Young teens have a passionate need to be valued and noticed. Any place that doesn’t validate who they are as individuals, any place where they don’t feel known, can quickly feel awkward or boring to them.

Unless your family happens to attend a church with worship and sermons that connect with your young teen (this isn’t common, and isn’t normally the aim of most churches), attending church can begin to feel like a monumental waste of time to young teens – even if they still have an active faith in God.

The forms most churches use (in song, spoken word and format) are pretty foreign to the world of a teenager. Frankly, they’re often pretty foreign to the world of adults too! But the variance from “church-world” to the world of adults is almost always less than to the world of teens.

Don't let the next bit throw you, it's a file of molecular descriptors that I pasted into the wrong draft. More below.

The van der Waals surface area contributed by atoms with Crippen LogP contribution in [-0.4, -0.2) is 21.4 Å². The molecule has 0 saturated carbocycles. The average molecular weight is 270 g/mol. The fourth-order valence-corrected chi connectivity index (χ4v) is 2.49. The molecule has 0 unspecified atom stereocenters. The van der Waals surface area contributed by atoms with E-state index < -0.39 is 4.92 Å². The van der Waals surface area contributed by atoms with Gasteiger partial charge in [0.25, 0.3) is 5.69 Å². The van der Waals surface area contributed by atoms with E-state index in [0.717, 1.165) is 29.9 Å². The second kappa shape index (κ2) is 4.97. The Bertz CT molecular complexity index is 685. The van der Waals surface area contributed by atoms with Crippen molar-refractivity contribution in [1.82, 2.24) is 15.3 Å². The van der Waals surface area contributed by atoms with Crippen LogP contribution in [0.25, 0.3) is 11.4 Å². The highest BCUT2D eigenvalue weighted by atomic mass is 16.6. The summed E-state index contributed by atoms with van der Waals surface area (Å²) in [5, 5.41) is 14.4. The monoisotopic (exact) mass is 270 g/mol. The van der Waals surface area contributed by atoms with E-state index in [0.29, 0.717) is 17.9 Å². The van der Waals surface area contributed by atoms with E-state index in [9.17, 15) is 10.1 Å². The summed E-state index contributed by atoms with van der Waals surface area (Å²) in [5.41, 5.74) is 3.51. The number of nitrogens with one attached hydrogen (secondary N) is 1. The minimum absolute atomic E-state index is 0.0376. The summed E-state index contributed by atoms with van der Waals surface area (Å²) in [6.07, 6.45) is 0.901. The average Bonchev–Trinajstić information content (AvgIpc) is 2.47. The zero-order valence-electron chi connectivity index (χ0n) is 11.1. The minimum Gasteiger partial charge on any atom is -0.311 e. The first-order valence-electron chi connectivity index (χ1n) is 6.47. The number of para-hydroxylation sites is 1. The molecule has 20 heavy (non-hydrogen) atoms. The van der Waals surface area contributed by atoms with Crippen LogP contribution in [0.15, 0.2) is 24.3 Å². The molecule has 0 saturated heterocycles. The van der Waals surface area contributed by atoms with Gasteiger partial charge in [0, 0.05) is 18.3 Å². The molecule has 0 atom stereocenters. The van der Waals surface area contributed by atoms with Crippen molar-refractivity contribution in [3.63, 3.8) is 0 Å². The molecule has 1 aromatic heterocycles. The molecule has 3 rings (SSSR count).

Faith System Disconnect
Probably the most common, and most healthy reason for young teens to feel boredom is their developmental need to grow up in faith. Pre-teens and children approach faith issues, obviously, with the mind of a child. But a young teen’s new ability to grasp (or at least entertain) abstract ideas begs all their concrete spiritual conclusions and understandings into question.

This shift in thinking ability has enormous spiritual implications for young teens, because pretty much everything we talk about at church, or in relation to faith in God, is abstract. Its like kids have a backpack of faith system “bits.” And during their young teen years, situations arise that call these bits to the forefront. When it becomes obvious to a teen that their childhood spiritual answer to a given situation or question doesn’t offer a strong enough answer anymore, they are forced to ignore this issue or struggle to allow their beliefs to evolve into a more adult form.